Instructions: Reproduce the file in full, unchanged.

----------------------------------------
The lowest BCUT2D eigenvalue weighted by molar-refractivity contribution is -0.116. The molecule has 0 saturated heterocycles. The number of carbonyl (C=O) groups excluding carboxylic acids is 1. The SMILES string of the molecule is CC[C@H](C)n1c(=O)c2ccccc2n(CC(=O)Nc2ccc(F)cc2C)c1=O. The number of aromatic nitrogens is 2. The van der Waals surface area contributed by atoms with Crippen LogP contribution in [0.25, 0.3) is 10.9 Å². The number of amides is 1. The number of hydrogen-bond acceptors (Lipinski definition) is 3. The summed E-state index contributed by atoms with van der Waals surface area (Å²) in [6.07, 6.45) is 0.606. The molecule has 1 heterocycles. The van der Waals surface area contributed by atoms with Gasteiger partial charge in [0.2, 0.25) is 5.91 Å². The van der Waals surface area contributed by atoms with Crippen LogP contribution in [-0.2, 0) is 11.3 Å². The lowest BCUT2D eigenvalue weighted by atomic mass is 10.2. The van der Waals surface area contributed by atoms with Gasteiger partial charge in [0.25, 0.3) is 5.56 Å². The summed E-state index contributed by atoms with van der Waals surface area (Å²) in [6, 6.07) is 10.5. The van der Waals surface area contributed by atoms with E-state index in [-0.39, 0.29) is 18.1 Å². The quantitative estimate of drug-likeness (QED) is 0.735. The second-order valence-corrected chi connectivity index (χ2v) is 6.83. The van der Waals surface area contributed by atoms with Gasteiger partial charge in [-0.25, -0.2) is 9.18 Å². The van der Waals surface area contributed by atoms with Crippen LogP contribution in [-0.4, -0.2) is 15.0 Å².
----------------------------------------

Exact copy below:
The lowest BCUT2D eigenvalue weighted by molar-refractivity contribution is -0.116. The molecule has 0 saturated heterocycles. The number of carbonyl (C=O) groups excluding carboxylic acids is 1. The SMILES string of the molecule is CC[C@H](C)n1c(=O)c2ccccc2n(CC(=O)Nc2ccc(F)cc2C)c1=O. The number of aromatic nitrogens is 2. The van der Waals surface area contributed by atoms with Crippen LogP contribution in [0.25, 0.3) is 10.9 Å². The number of amides is 1. The number of hydrogen-bond acceptors (Lipinski definition) is 3. The summed E-state index contributed by atoms with van der Waals surface area (Å²) in [6.07, 6.45) is 0.606. The molecule has 1 heterocycles. The van der Waals surface area contributed by atoms with Gasteiger partial charge in [0.2, 0.25) is 5.91 Å². The van der Waals surface area contributed by atoms with Crippen LogP contribution in [-0.2, 0) is 11.3 Å². The lowest BCUT2D eigenvalue weighted by atomic mass is 10.2. The van der Waals surface area contributed by atoms with Gasteiger partial charge in [0.25, 0.3) is 5.56 Å². The summed E-state index contributed by atoms with van der Waals surface area (Å²) in [6, 6.07) is 10.5. The van der Waals surface area contributed by atoms with E-state index in [-0.39, 0.29) is 18.1 Å². The quantitative estimate of drug-likeness (QED) is 0.735. The second-order valence-corrected chi connectivity index (χ2v) is 6.83. The van der Waals surface area contributed by atoms with Gasteiger partial charge in [-0.25, -0.2) is 9.18 Å². The van der Waals surface area contributed by atoms with Crippen LogP contribution in [-0.4, -0.2) is 15.0 Å².